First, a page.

“Music is the arithmetic of sounds as optics is the geometry of light.” – Claude Debussy

“The aim and final end of all music should be none other than the glory of God and the refreshment of the soul.” – Johann Sebastian Bach

“I believe that music is a spiritual language. My everyday self is pretty mundane and boring, but when I’m making music it allows for me to communicate a kind of transcendence that I can’t communicate otherwise.” – Sufjan Stevens

“I think music in itself is healing. It’s an explosive expression of humanity. It’s something we are all touched by. No matter what culture we’re from, everyone loves music.” – Billy Joel

“Music is a lady that I still love because she gives me the air that I breathe. We need all sorts of nourishment. And music satisfies and nourishes the hunger within ourselves for connection and harmony.” – Cat Stevens

“The music is the message, the message is the music. So that’s my little ministry that the Big Man upstairs gave to me – a little ministry called love and happiness.” – Al Green

“Once a song’s out there, it’s no longer mine. And that’s the whole purpose of music: to belong to people.” – Sade Adu

“The reason I play music is to touch people – for selfish reasons, as well. It feels good to make someone else feel something, whether it’s a kiss, a painting, good idea or it’s a song.” – Dave Matthews

“I’ve always felt music is the only way to give an instantaneous moment the feel of slow motion. To romanticize it and glorify it and give it a soundtrack and a rhythm.” – Taylor Swift

“Normally, things are viewed in these little segmented boxes. There’s classical, and then there’s jazz; romantic, and then there’s baroque. I find that very dissatisfying. I was trying to find the thread that connects one type of music – one type of musician – to another, and to follow that thread in some kind of natural, evolutionary way.’ – Jerry Lee Lewis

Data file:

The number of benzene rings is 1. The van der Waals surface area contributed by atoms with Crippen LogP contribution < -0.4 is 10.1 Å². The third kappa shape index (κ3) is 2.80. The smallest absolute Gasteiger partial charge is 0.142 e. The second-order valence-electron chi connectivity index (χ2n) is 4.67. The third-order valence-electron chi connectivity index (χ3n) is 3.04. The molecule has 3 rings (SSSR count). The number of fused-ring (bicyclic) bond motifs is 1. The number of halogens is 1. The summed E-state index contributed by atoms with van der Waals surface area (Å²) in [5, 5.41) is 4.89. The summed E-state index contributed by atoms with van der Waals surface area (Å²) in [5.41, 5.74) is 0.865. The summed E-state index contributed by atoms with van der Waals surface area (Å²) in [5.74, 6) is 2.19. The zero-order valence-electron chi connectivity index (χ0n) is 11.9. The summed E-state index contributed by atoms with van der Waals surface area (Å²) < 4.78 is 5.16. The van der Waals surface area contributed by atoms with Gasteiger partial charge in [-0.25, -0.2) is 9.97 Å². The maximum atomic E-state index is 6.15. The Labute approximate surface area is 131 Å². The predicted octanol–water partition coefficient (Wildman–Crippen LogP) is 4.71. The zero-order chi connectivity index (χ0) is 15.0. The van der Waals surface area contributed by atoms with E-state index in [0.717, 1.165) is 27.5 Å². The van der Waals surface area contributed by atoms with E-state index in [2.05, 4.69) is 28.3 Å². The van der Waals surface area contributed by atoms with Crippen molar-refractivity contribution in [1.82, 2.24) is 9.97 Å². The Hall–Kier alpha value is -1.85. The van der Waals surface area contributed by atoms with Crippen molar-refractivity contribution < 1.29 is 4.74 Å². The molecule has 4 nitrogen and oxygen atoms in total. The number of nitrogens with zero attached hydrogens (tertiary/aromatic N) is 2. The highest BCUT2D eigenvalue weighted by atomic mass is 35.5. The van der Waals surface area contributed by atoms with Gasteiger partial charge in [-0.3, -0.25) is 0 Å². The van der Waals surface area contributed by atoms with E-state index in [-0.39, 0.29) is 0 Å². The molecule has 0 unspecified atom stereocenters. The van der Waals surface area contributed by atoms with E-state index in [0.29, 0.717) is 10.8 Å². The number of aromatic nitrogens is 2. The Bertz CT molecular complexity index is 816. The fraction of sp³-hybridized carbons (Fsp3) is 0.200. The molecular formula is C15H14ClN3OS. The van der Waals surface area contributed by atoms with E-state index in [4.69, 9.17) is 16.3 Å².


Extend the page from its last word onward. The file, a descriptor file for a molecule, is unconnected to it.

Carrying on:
“I try to give to my music the spiritual quality, very deep in the soul, which does something even if you are not realizing it or analyzing it – that’s the duty of the music.” – Ravi Shankar

“…what I like my music to do to me is awaken the ghosts inside of me. Not the demons, you understand, but the ghosts.” – David Bowie

“I don’t care much about music. What I like is sounds.” – Dizzy Gillespie

“Lean your body forward slightly to support the guitar against your chest, for the poetry of the music should resound in your heart.” – Andres Segovia

“God had to create disco music so I could be born and be successful.” – Donna Summer

“Jazz is a white term to define black people. My music is black classical music.” – Nina Simone

“Music is probably the only real magic I have encountered in my life. There’s not some trick involved with it. It’s pure and it’s real. It moves, it heals, it communicates and does all these incredible things.” – Tom Petty

“I think music is the most phenomenal platform for intellectual thought.” – Annie Lennox

“It doesn’t matter the kind of music, it doesn’t matter whether it’s a cowboy hat or a yarmulke. I don’t care if it’s outer space or pop, the spirit is the same.” – David Lee Roth

“I frequently hear music in the very heart of noise.” – George Gershwin

“All music is folk music. I ain’t never heard a horse sing a song.” – Louis Armstrong